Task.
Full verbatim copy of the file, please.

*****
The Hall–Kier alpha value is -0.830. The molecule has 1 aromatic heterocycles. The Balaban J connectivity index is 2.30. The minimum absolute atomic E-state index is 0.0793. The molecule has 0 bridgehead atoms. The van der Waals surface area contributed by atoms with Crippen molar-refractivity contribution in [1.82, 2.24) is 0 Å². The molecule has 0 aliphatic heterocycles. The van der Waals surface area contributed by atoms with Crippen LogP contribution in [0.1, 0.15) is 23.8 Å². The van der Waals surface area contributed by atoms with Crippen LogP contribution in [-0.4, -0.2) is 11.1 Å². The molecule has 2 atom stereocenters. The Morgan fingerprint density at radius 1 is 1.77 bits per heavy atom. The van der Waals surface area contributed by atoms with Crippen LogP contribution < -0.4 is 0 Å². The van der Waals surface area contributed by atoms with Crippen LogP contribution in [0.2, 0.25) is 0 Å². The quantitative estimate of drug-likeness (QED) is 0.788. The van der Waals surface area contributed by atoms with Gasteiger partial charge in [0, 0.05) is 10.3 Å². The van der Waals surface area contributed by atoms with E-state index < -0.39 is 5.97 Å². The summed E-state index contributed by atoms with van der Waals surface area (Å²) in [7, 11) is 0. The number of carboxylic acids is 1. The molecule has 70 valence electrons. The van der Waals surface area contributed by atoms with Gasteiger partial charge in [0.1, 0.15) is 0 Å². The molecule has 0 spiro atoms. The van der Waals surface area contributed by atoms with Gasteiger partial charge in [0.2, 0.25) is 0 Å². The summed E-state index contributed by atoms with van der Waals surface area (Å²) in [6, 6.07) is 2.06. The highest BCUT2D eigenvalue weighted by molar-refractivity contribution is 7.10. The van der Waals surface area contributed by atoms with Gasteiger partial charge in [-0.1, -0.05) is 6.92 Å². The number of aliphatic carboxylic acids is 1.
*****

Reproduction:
The Hall–Kier alpha value is -0.830. The molecule has 1 aromatic heterocycles. The Balaban J connectivity index is 2.30. The minimum absolute atomic E-state index is 0.0793. The molecule has 0 bridgehead atoms. The van der Waals surface area contributed by atoms with Crippen molar-refractivity contribution in [1.82, 2.24) is 0 Å². The molecule has 0 aliphatic heterocycles. The van der Waals surface area contributed by atoms with Crippen LogP contribution in [0.1, 0.15) is 23.8 Å². The van der Waals surface area contributed by atoms with Crippen LogP contribution in [-0.4, -0.2) is 11.1 Å². The molecule has 2 atom stereocenters. The Morgan fingerprint density at radius 1 is 1.77 bits per heavy atom. The van der Waals surface area contributed by atoms with Crippen LogP contribution < -0.4 is 0 Å². The van der Waals surface area contributed by atoms with Crippen LogP contribution in [0.2, 0.25) is 0 Å². The quantitative estimate of drug-likeness (QED) is 0.788. The van der Waals surface area contributed by atoms with Gasteiger partial charge in [0, 0.05) is 10.3 Å². The van der Waals surface area contributed by atoms with E-state index < -0.39 is 5.97 Å². The summed E-state index contributed by atoms with van der Waals surface area (Å²) in [7, 11) is 0. The number of carboxylic acids is 1. The molecule has 70 valence electrons. The van der Waals surface area contributed by atoms with Gasteiger partial charge in [0.1, 0.15) is 0 Å². The molecule has 0 spiro atoms. The van der Waals surface area contributed by atoms with Gasteiger partial charge in [0.2, 0.25) is 0 Å². The summed E-state index contributed by atoms with van der Waals surface area (Å²) in [6, 6.07) is 2.06. The highest BCUT2D eigenvalue weighted by molar-refractivity contribution is 7.10. The van der Waals surface area contributed by atoms with Gasteiger partial charge in [-0.1, -0.05) is 6.92 Å². The number of aliphatic carboxylic acids is 1.